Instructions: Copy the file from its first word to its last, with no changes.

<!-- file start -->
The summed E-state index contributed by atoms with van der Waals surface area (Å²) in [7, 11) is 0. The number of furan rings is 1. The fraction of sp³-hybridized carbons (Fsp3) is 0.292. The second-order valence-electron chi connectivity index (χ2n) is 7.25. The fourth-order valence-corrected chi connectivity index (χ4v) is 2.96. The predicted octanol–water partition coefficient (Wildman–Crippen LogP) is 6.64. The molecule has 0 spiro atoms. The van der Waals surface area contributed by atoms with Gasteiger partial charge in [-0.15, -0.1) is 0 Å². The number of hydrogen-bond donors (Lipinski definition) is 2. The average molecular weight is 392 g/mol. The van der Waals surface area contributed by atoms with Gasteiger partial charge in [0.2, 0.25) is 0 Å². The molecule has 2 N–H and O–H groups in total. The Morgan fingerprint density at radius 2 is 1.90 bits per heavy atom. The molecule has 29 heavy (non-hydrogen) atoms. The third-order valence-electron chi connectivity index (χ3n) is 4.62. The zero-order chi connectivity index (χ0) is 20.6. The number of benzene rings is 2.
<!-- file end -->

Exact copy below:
The summed E-state index contributed by atoms with van der Waals surface area (Å²) in [7, 11) is 0. The number of furan rings is 1. The fraction of sp³-hybridized carbons (Fsp3) is 0.292. The second-order valence-electron chi connectivity index (χ2n) is 7.25. The fourth-order valence-corrected chi connectivity index (χ4v) is 2.96. The predicted octanol–water partition coefficient (Wildman–Crippen LogP) is 6.64. The molecule has 0 spiro atoms. The van der Waals surface area contributed by atoms with Gasteiger partial charge in [-0.15, -0.1) is 0 Å². The number of hydrogen-bond donors (Lipinski definition) is 2. The average molecular weight is 392 g/mol. The van der Waals surface area contributed by atoms with Gasteiger partial charge in [0.2, 0.25) is 0 Å². The molecule has 2 N–H and O–H groups in total. The Morgan fingerprint density at radius 2 is 1.90 bits per heavy atom. The molecule has 29 heavy (non-hydrogen) atoms. The third-order valence-electron chi connectivity index (χ3n) is 4.62. The zero-order chi connectivity index (χ0) is 20.6. The number of benzene rings is 2.